Malay and Fijian are derivatives of the Austronesian language family. Austronesian is one of two largest language families in the world, with roughly one-fifth of the total languages in the world. There are many similar words. For example, Lima is Five, Kutu is louse, Makan in Malay, Kana in Fijian means to eat, Ratu in Fijian or Datu, Datuk in Malay is used as a title for persons of chiefly rank.
The waters at Punggol Beach, site of the Sook Ching Massacre, are illuminated gently by the Johor port lights of Malaysia a few hundred meters away. And in many ways, I find Singapore and Malaysia mirror and reflect each other.
Punggol East SMC (Single Member Constituency) is an election ward in Northeast Singapore carved out of the Pasir Ris–Punggol GRC (Group Representation Constituency). There was a 3 cornered fight for power in the 2011 General Elections. The Workers’ Party candidate Lee Li Lian eventually won custody of the ward over Dr. Koh Poh Koon, the dominant ruling PAP party’s candidate and self-declared ‘Son of Punggol’. In the 2015 General Elections, Lee Li Lian lost her custodianship to PAP candidate Charles Chong.
In a conversation with renowned Indonesian photojournalist and curator Oscar Motulloh, he said “The images of each generation of photographers are made of the logos of their times.” What are our logos today?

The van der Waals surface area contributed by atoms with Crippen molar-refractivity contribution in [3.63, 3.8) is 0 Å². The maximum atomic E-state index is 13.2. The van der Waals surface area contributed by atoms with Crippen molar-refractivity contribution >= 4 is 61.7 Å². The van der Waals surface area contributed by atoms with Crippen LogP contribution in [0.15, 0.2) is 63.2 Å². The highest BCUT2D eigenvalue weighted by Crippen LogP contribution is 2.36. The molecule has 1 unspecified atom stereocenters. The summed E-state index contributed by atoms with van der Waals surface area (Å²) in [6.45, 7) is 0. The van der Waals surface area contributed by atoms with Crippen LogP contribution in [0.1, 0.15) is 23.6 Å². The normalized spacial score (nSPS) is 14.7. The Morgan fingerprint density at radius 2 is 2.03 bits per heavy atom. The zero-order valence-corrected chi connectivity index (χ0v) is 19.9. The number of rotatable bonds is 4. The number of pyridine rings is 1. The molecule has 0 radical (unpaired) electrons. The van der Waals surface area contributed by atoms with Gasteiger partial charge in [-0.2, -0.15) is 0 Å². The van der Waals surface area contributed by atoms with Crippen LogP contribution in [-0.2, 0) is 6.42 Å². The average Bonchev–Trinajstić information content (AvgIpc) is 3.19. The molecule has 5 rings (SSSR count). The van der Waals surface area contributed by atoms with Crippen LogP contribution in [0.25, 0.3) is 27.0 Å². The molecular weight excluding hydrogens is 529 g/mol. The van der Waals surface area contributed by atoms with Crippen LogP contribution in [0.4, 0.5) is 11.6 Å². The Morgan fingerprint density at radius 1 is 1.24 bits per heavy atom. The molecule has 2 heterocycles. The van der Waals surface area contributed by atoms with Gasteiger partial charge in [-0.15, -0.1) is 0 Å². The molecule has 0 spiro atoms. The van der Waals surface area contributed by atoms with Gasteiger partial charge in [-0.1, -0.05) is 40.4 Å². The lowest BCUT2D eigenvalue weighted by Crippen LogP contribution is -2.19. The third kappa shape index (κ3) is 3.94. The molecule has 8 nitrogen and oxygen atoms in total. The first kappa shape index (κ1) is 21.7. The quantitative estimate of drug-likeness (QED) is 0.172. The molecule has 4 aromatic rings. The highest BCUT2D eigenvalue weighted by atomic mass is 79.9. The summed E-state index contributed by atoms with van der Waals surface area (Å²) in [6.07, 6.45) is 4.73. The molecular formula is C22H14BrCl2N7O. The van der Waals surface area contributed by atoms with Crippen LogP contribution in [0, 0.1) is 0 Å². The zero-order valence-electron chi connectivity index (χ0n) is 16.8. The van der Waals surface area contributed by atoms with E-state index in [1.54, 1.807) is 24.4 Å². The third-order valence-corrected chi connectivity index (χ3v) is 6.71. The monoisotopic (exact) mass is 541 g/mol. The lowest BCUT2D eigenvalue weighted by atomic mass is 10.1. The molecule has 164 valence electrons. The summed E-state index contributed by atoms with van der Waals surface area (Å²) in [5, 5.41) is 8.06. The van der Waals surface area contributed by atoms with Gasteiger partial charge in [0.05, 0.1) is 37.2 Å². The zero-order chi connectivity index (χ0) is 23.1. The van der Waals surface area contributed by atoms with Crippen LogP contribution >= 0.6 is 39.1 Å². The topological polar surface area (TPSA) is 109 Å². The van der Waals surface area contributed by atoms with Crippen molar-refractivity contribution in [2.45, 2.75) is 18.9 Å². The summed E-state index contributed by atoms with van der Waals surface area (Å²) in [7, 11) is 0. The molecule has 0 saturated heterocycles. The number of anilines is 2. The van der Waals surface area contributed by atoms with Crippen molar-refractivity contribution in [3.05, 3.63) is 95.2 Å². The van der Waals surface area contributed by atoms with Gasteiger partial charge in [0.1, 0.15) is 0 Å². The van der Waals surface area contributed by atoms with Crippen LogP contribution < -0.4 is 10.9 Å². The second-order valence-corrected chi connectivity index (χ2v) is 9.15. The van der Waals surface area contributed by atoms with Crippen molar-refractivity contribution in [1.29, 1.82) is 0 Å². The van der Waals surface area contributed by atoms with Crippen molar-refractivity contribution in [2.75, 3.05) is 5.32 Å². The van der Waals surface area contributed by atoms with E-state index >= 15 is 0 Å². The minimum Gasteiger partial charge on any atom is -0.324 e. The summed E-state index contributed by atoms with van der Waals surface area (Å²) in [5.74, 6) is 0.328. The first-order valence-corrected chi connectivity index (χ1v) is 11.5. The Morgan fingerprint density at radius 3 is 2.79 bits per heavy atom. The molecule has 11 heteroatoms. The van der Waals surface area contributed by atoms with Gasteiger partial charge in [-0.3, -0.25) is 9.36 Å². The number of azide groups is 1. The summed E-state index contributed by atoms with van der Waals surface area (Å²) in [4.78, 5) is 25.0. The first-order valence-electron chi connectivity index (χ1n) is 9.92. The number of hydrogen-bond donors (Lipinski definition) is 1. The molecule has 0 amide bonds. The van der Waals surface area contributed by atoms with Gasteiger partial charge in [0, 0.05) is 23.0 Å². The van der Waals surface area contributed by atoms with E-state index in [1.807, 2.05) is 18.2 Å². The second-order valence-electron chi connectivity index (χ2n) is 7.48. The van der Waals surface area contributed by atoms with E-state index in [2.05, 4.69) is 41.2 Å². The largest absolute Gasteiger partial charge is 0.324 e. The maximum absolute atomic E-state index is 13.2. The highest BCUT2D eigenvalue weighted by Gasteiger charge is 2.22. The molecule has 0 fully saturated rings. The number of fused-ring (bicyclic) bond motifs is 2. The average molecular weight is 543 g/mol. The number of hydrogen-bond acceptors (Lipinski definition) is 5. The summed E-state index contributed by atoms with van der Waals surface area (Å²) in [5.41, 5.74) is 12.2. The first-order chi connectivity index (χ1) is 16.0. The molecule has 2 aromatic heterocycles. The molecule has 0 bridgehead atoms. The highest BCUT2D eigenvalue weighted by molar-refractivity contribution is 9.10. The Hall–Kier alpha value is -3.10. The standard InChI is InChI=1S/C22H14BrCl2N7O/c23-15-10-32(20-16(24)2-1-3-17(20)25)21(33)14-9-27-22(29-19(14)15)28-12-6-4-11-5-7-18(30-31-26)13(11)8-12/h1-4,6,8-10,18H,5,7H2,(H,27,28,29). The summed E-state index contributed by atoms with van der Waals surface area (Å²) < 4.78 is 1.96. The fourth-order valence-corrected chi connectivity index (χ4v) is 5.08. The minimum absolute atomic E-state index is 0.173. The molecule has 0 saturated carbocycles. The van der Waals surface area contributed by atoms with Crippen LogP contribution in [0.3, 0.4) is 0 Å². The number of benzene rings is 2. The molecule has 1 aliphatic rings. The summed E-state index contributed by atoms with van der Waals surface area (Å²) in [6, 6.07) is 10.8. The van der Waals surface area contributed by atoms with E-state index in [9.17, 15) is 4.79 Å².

Civilisations are cyclical and repetitive. One is not unlike the other. Progress is violent. The ruling class, the majority, will always ensure their own survival by dominating over other kinds, breeds, species.
Plankton bloom in February 2015 along the North and East shores saw thousands of fish die and get washed up along the shores. They were deprived of oxygen by the growth of micro-organisms, much smaller beings but in this case, most definitely more deadly.
Fireflies are nocturnal beetles of the Lampyridae family. They take in oxygen and combine it with a substance called luciferin (from the Latin word lucifer, “light-bringer”) to produce heatless light. Fireflies use their light to both court mates and fight predators.
Many catfish are nocturnal. But some are crepuscular, active during twilight at dawn or dusk. Catfish are also bottom feeders.